Antarctica was once a rain-forest. Could it be again?

The coldest continent on Earth used to be as warm as Italy. Here’s how we know.

Not far from the South Pole, more than half a mile below the ocean in a region that was once covered by ice. A layer of ancient fossils tells a surprising story about the coldest continent on Earth. Today, the South Pole records average winter temperatures of 78 degrees Fahrenheit below zero. But roughly 90 million years ago, the fossils suggest. Antarctica was as warm as Italy and covered by a green expanse of rain-forest.



They were surprised to find fossil remnants of this forest in a sediment core sample retrieved in February 2017 from the ocean floor in the Amundsen Sea off the coast of West Antarctica. This sample contained ancient forest soil with an abundance of fossilized plant pollen and spores. CT scans revealed a dense network of fossilized plant roots. What’s astonishing about this discovery is its location. Ninety million years ago, this West Antarctic forest was just 560 miles (900 km) from the then-South Pole. Yet its climate was surprisingly mild.

The scientists think these mild conditions. An annual mean temperature of about 54 degrees Fahrenheit (12 degrees Celsius)  were possible because there was no significant ice sheet across Antarctica. It appears that carbon dioxide concentrations were much higher than previously thought. Their findings were published in the April 1, 2020, issue of the peer-reviewed journal Nature.

Map with Antarctica with the South Pole markedly off-center, and a red X near it.

As climate change warms Antarctica and shrinks its enormous ice sheet, many scientists are wondering whether history could repeat itself. But relatively few research teams have the tools to work in a place where Titanic-sized icebergs pepper the ocean.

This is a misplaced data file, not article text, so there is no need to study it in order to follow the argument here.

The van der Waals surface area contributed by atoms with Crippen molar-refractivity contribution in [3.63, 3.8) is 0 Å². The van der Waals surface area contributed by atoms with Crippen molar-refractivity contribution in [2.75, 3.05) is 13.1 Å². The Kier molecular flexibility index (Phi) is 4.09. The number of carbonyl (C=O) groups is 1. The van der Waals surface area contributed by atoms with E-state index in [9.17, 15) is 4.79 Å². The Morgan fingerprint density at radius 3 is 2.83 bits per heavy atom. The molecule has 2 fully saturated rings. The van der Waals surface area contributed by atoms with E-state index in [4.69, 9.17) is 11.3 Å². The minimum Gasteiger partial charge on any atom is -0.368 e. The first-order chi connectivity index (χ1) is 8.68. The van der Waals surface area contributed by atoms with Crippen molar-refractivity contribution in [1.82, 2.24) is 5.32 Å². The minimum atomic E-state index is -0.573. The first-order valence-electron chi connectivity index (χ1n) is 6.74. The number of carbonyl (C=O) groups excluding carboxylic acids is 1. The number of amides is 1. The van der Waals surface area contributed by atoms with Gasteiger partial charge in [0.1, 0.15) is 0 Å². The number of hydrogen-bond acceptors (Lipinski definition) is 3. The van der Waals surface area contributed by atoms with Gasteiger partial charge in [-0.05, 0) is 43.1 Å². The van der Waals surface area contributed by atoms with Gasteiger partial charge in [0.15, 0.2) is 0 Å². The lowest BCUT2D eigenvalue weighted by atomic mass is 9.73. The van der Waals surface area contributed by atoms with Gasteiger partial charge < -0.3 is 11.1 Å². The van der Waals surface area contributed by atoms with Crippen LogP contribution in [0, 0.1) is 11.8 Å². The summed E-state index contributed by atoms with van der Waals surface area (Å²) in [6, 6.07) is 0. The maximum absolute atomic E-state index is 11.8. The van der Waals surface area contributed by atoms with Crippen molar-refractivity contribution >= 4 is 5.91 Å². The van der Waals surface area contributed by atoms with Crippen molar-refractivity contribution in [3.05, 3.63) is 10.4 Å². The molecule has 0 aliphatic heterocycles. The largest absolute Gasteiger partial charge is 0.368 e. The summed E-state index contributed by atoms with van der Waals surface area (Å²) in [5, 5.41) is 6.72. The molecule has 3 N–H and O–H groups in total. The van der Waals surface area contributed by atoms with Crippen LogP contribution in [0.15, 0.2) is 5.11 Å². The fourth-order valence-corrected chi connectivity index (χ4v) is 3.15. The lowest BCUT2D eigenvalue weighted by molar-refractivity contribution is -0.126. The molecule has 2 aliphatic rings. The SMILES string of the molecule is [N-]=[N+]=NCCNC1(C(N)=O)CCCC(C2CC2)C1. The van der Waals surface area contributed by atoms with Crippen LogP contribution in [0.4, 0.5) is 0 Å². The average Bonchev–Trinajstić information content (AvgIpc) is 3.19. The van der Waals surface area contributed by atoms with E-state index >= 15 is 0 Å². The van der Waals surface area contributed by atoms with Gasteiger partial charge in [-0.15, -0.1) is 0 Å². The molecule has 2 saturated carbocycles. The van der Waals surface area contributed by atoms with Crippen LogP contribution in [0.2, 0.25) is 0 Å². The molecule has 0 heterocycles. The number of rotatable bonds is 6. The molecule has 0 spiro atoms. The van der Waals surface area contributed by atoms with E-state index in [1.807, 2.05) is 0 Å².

What Researcher Found in Antarctica?

Another surprise followed when the scientists subjected the sample to X-ray CT scans. Visible in the CT images was a dense network of roots, so pristinely preserved that individual cell structures were discernible. In the fine-grained clay and silt of the forest soil layer, the researchers found fossilized pollen and spores from plants, including some from the first flowering plants ever found at such high southern latitudes.

Antarctica in past

How could a temperate rainforest exist at about 82 degrees latitude south, 560 miles (900 kilometers) from the Antarctica South Pole’s location 90 million years ago, where the forest would have been in darkness each year during four months of polar night?

Over the past 140 million years, the warmest climate on Earth occurred between 115 to 80 million years ago. Scientists have known, from previous studies, that tropical sea surface temperatures could have been as high as 95 degrees Fahrenheit (35 degrees Celsius) and the sea level was 560 feet (170 meters) higher than it is today. This new sediment core was the first opportunity to better understand the southern polar region’s climate during the mid-Cretaceous. There were several steps to the analysis. Klages said:

To get a better idea of what the climate was like in this warmest phase of the Cretaceous, we first assessed the climatic conditions under which the plants’ modern descendants live.

Then, the scientists analyzed the soil sample – looking for biological and geochemical temperature and precipitation indicators – to better understand rainfall amounts, as well as air and water temperatures, in the ancient West Antarctic rainforest.


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